EDITORS’ NOTE: BP Sports columnist Tim Ellsworth recently visited Florida to do a series of stories on spring training as baseball players get ready to begin a new season.
JUPITER, Fla. (BP)–He’s warming up in the bullpen, and he gets the call from the manager. It’s time to pitch.
“God in the aggression, with Eric by my side,” Florida Marlins pitcher Taylor Tankersley says to himself.
He steps atop the mound and takes his warm-up pitches.
“God in the aggression, with Eric by my side,” he repeats.
He finishes warming up and stares to the catcher for the sign.
“God in the aggression, with Eric by my side,” he says again.
It’s a mantra that Tankersley repeats any time he takes the mound, because it reminds him of his two sources of fuel.
The “God” part is clear enough. Tankersley, who has been a Christian since he was 14, knows that his talents and abilities come from the Lord. He doesn’t pray for a strikeout or anything like that, but he does ask God to help him use his gifts the best that he can. And being aggressive on the mound is part of that.
But who exactly is Eric?
“Eric was a buddy of mine who died when I was in college,” Tankersley said. “Solid Christian guy. Fought cancer for most of his life.”
Eric Smith and Tankersley were high school classmates. Smith had a brain tumor behind his eye and spent much of his time in and out of the hospital. He came to Tankersley’s games anytime he could.
“He had the same passion for baseball as I do,” Tankersley said. “As my career took off, his life was cut short. So I feel like now, the opportunities I get in this game are not just for myself. They’re for Eric.”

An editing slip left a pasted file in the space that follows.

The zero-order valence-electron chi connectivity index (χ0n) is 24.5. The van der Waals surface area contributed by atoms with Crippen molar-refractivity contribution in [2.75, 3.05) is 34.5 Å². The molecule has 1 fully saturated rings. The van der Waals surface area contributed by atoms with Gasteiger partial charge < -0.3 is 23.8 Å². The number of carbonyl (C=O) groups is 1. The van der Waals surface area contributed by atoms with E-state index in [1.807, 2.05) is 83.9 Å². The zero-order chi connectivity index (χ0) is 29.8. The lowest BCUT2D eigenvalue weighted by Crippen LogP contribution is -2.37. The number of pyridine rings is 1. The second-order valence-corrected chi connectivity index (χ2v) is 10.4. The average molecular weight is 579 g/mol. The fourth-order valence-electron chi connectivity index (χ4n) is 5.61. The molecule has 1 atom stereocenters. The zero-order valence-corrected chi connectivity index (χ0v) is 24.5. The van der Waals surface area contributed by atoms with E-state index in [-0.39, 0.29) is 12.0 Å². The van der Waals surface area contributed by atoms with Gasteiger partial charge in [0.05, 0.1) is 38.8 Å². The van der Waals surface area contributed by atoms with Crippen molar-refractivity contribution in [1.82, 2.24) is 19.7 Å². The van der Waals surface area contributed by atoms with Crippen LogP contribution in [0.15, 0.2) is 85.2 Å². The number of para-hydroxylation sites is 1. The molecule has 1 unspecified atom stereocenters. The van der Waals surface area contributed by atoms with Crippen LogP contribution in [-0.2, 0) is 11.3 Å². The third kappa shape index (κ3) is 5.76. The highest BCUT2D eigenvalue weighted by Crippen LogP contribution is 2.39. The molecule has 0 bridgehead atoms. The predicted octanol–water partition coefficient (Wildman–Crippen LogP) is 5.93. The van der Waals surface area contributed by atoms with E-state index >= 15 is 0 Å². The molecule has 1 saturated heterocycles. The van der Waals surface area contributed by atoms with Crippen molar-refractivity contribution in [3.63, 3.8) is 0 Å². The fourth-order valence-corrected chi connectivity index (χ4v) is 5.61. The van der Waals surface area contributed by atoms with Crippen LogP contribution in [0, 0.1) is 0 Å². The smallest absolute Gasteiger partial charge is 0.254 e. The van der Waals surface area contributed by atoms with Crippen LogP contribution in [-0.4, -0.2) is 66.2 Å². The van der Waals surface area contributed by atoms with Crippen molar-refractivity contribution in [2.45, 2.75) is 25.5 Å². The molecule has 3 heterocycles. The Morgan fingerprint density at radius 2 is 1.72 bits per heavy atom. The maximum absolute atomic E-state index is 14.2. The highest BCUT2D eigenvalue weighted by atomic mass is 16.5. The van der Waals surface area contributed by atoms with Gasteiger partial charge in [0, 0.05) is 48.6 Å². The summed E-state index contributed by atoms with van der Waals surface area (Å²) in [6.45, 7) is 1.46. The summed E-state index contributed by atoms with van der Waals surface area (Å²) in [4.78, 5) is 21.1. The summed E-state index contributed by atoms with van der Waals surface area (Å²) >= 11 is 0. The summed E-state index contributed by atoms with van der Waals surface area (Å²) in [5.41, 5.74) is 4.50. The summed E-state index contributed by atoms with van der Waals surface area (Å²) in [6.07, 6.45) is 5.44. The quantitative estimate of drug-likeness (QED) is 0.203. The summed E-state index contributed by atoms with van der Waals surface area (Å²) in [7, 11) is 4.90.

But as passionate as Smith was about baseball, he loved something else even more.
“He was unashamed of his relationship with the Lord and was open about it,” Tankersley said. “Even in spite of his physical condition, he was the most uplifting person to be around that I’d ever met. It was unbelievable, just his spirit and his heart.”
Tankersley tells about the time when the Make-A Wish Foundation granted Smith a wish. Smith’s desire was to go to St. Louis and meet Mark McGwire.
At the time, Smith weighed 110 pounds and had to wear an eye patch because the tumor bulged out his eye.
“Just a little sickly guy, kind of had a hobble,” Tankersley said. “He sat down in the dugout with Mark McGwire, and one of the first things he asked him, he said, ‘Mr. McGwire, are you a believer? I want to know that I’m going to see you again someday.’
“That’s the type of person that Eric was. As a 16-year-old, terminally ill kid that gets to meet his idol, that was the impression he made.”
To honor his friend and preserve his memory, Tankersley during this past off-season started a scholarship fund called “Eric’s Legacy.” The scholarship is designed to help students in Tankersley’s hometown of Vicksburg, Miss. -– students who might otherwise not be able to afford to attend college. The main criterion is for the recipient to be someone who shares Smith’s spirit to serve others.
Smith’s service to Tankersley didn’t stop when he died, as Tankersley always carries the memory of his friend with him. Many times, that memory motivates Tankersley to work harder -– like when he gets tired of running and conditioning.
“There are days when you don’t feel good,” Tankersley said. “There are days when you don’t want to be out here running.”
It’s times like that when Tankersley remembers his friend Eric, and he’s reminded that Smith wouldn’t complain about such minor discomforts. So Tankersley thinks afresh about what he gets to do for a living, and he’s thankful to God for it.
“I pray that (Eric) gets to enjoy this with me,” Tankersley said. “That every time I step onto the field, he’s with me in some way.”